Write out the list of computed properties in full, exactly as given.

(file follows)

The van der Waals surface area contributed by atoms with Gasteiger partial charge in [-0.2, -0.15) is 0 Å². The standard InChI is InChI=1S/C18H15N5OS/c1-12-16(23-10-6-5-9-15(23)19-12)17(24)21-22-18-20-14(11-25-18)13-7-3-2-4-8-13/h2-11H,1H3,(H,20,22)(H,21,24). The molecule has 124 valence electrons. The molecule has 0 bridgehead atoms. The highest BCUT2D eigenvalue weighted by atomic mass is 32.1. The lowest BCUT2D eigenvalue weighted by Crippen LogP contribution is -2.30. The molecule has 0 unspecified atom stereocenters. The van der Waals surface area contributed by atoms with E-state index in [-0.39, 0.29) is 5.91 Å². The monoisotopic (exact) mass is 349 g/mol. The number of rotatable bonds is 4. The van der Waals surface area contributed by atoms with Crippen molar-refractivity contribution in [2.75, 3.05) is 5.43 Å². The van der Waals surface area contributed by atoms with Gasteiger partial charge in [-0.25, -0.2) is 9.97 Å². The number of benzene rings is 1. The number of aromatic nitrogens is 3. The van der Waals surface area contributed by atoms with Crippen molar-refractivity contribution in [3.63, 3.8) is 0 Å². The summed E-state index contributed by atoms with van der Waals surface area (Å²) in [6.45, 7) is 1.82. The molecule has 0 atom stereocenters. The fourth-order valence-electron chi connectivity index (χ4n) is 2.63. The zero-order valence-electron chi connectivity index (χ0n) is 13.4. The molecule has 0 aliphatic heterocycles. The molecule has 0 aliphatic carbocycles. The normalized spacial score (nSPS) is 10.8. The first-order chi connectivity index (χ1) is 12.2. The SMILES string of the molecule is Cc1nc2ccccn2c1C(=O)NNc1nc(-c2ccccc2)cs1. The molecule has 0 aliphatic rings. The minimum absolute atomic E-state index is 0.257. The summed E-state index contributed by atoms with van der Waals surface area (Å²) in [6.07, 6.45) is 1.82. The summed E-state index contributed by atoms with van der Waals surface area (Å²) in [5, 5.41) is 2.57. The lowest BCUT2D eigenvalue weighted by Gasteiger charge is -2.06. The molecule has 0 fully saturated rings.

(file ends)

The van der Waals surface area contributed by atoms with Gasteiger partial charge in [-0.2, -0.15) is 0 Å². The standard InChI is InChI=1S/C18H15N5OS/c1-12-16(23-10-6-5-9-15(23)19-12)17(24)21-22-18-20-14(11-25-18)13-7-3-2-4-8-13/h2-11H,1H3,(H,20,22)(H,21,24). The molecule has 124 valence electrons. The molecule has 0 bridgehead atoms. The highest BCUT2D eigenvalue weighted by atomic mass is 32.1. The lowest BCUT2D eigenvalue weighted by Crippen LogP contribution is -2.30. The molecule has 0 unspecified atom stereocenters. The van der Waals surface area contributed by atoms with E-state index in [-0.39, 0.29) is 5.91 Å². The monoisotopic (exact) mass is 349 g/mol. The number of rotatable bonds is 4. The van der Waals surface area contributed by atoms with Crippen molar-refractivity contribution in [2.75, 3.05) is 5.43 Å². The van der Waals surface area contributed by atoms with Gasteiger partial charge in [-0.25, -0.2) is 9.97 Å². The number of benzene rings is 1. The number of aromatic nitrogens is 3. The van der Waals surface area contributed by atoms with Crippen molar-refractivity contribution in [3.63, 3.8) is 0 Å². The summed E-state index contributed by atoms with van der Waals surface area (Å²) in [6.45, 7) is 1.82. The molecule has 0 atom stereocenters. The fourth-order valence-electron chi connectivity index (χ4n) is 2.63. The zero-order valence-electron chi connectivity index (χ0n) is 13.4. The molecule has 0 aliphatic heterocycles. The molecule has 0 aliphatic carbocycles. The normalized spacial score (nSPS) is 10.8. The first-order chi connectivity index (χ1) is 12.2. The SMILES string of the molecule is Cc1nc2ccccn2c1C(=O)NNc1nc(-c2ccccc2)cs1. The molecule has 0 aliphatic rings. The minimum absolute atomic E-state index is 0.257. The summed E-state index contributed by atoms with van der Waals surface area (Å²) in [6.07, 6.45) is 1.82. The summed E-state index contributed by atoms with van der Waals surface area (Å²) in [5, 5.41) is 2.57. The lowest BCUT2D eigenvalue weighted by Gasteiger charge is -2.06. The molecule has 0 fully saturated rings.